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Album: Tea For The TillermanReleased: 1970Charted:
Stevens wrote this about searching for peace and happiness in a crazy world. There was some speculation that much of the song was a message to Patti D'Arbanville, an actress he had been dating. Stevens cleared this up when he spoke about the song on The Chris Isaak Hour in 2009. Said Stevens: "I was trying to relate to my life. I was at the point where it was beginning to happen and I was myself going into the world. I'd done my career before, and I was sort of warning myself to be careful this time around, because it was happening. It was not me writing about somebody specific, although other people may have informed the song, but it was more about me. It's talking about losing touch with home and reality - home especially."
This was a #8 UK hit for Jimmy Cliff three months before Stevens released his version. Cliff explained to Mojo magazine July 2012 that Stevens produced his cover. "I felt an affinity with Cat Stevens," he said. "They tried to market him as a rock act and like me, he was more than that and one day I went to the publisher and he played me this demo of 'Wild World' and he told me that Steve (Cat's real name) had written it but he didn't like it. I loved it right away so he called up Steve and put me on the phone to him. Steve asked what my key was, I said and he started playing guitar down the phone, He said we have to record it together so he went in and did the track and I went in the following day, helped put on the backing voices with Doris Troy and then it was time to put my voice on and Steve directed me to sing the high notes. He was a really good producer and it was a big hit."
Maxi Priest recorded this in 1988. His version hit #5 in the UK.
This was released as a single only in the US. Stevens' European label, Island Records, wanted to encourage people to buy the albums rather than the 45s.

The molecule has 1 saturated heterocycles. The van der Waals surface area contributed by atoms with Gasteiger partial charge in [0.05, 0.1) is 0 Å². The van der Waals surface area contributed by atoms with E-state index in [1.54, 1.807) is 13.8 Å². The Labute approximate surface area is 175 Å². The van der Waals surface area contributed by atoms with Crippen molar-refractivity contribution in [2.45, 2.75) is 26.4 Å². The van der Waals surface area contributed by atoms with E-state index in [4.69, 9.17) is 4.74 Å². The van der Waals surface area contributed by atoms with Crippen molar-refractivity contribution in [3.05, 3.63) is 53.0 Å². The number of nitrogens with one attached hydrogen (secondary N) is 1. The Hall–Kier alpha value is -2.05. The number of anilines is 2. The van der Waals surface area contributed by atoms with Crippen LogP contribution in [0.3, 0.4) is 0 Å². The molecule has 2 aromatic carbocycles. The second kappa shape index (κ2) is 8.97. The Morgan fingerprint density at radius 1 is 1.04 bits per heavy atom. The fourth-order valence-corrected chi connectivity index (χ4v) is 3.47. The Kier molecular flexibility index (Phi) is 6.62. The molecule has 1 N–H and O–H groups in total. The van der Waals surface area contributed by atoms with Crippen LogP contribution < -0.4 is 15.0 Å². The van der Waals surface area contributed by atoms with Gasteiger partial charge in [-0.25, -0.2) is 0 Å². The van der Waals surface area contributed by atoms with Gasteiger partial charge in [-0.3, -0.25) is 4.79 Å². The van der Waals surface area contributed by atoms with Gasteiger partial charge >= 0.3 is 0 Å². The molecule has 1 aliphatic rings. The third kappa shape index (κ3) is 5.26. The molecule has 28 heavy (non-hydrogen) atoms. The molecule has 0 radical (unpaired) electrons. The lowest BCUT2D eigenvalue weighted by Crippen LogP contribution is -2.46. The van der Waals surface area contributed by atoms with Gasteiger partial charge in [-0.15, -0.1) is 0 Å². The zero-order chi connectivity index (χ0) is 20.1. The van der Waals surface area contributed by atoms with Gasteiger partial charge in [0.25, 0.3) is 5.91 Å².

This was one of the songs that convinced Stevens, now known as Yusuf Islam, to release a boxed set of his songs in 2001. He stopped making secular music in 1979, but came to realize that people find strength and inspiration in the songs he recorded as Cat Stevens.
This was Stevens' first song to chart in the US.
In an interview with Mojo magazine June 2009, the comment was made that lyrically this song has "an uninhibited simplicity." Stevens responded: "It was one of those chord sequences that's very common in Spanish music. I turned it around and came up with that theme- which is a recurring theme in my work- which is to do with leaving, the sadness of leaving, and the anticipation of what lies beyond. There is a criticism sometimes of my music, that it's kind of naïve, but then again that's exactly why people like it. It goes back to the pure childish approach of seeing things almost for the first time. A kid can say things like, 'Why is a cow?' You shouldn't put those words together! But if you do, then it makes you stop and think."
Stevens that this is, "a song about me."
TV presenter Jonathan King covered this after he accused the Pet Shop Boys of ripping off the song's melody for their 1987 hit "It's A Sin
." He eventually dropped the claim... after the duo sued him and won.